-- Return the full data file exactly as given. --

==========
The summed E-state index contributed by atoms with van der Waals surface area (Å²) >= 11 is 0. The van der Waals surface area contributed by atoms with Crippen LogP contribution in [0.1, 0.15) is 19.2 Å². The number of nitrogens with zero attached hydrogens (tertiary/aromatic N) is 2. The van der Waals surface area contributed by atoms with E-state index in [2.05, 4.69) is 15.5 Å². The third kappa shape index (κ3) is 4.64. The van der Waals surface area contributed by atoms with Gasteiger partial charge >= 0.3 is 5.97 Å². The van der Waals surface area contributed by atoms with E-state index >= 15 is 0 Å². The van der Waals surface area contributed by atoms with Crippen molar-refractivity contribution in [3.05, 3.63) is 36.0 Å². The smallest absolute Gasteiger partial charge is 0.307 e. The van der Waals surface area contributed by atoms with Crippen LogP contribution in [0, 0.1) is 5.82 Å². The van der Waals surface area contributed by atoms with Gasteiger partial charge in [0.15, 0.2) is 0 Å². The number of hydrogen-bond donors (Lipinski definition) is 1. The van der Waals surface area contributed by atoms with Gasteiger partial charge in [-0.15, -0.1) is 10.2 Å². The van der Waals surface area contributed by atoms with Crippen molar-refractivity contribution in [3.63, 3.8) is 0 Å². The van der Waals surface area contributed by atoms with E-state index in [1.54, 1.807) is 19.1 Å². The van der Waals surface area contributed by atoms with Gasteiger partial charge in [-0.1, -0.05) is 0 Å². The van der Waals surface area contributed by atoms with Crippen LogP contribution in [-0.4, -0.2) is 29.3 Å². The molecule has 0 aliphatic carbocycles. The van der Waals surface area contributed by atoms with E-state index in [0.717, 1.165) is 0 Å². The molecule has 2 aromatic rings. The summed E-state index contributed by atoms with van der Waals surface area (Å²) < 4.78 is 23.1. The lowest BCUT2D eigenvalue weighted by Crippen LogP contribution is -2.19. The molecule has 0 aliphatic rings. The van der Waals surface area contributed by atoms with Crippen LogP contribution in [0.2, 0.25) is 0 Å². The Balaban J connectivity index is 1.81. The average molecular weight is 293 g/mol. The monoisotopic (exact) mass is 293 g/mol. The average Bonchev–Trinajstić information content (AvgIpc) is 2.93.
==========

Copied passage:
The summed E-state index contributed by atoms with van der Waals surface area (Å²) >= 11 is 0. The van der Waals surface area contributed by atoms with Crippen LogP contribution in [0.1, 0.15) is 19.2 Å². The number of nitrogens with zero attached hydrogens (tertiary/aromatic N) is 2. The van der Waals surface area contributed by atoms with E-state index in [2.05, 4.69) is 15.5 Å². The third kappa shape index (κ3) is 4.64. The van der Waals surface area contributed by atoms with Gasteiger partial charge >= 0.3 is 5.97 Å². The van der Waals surface area contributed by atoms with E-state index >= 15 is 0 Å². The van der Waals surface area contributed by atoms with Crippen molar-refractivity contribution in [3.05, 3.63) is 36.0 Å². The smallest absolute Gasteiger partial charge is 0.307 e. The van der Waals surface area contributed by atoms with Crippen LogP contribution in [0, 0.1) is 5.82 Å². The van der Waals surface area contributed by atoms with Gasteiger partial charge in [0.15, 0.2) is 0 Å². The number of hydrogen-bond donors (Lipinski definition) is 1. The van der Waals surface area contributed by atoms with Gasteiger partial charge in [-0.15, -0.1) is 10.2 Å². The van der Waals surface area contributed by atoms with Crippen molar-refractivity contribution in [3.63, 3.8) is 0 Å². The van der Waals surface area contributed by atoms with E-state index in [1.54, 1.807) is 19.1 Å². The van der Waals surface area contributed by atoms with Gasteiger partial charge in [-0.1, -0.05) is 0 Å². The van der Waals surface area contributed by atoms with Crippen LogP contribution in [-0.4, -0.2) is 29.3 Å². The molecule has 0 aliphatic carbocycles. The van der Waals surface area contributed by atoms with E-state index in [0.717, 1.165) is 0 Å². The molecule has 2 aromatic rings. The summed E-state index contributed by atoms with van der Waals surface area (Å²) < 4.78 is 23.1. The lowest BCUT2D eigenvalue weighted by Crippen LogP contribution is -2.19. The molecule has 0 aliphatic rings. The van der Waals surface area contributed by atoms with Crippen LogP contribution in [0.2, 0.25) is 0 Å². The Balaban J connectivity index is 1.81. The average molecular weight is 293 g/mol. The monoisotopic (exact) mass is 293 g/mol. The average Bonchev–Trinajstić information content (AvgIpc) is 2.93.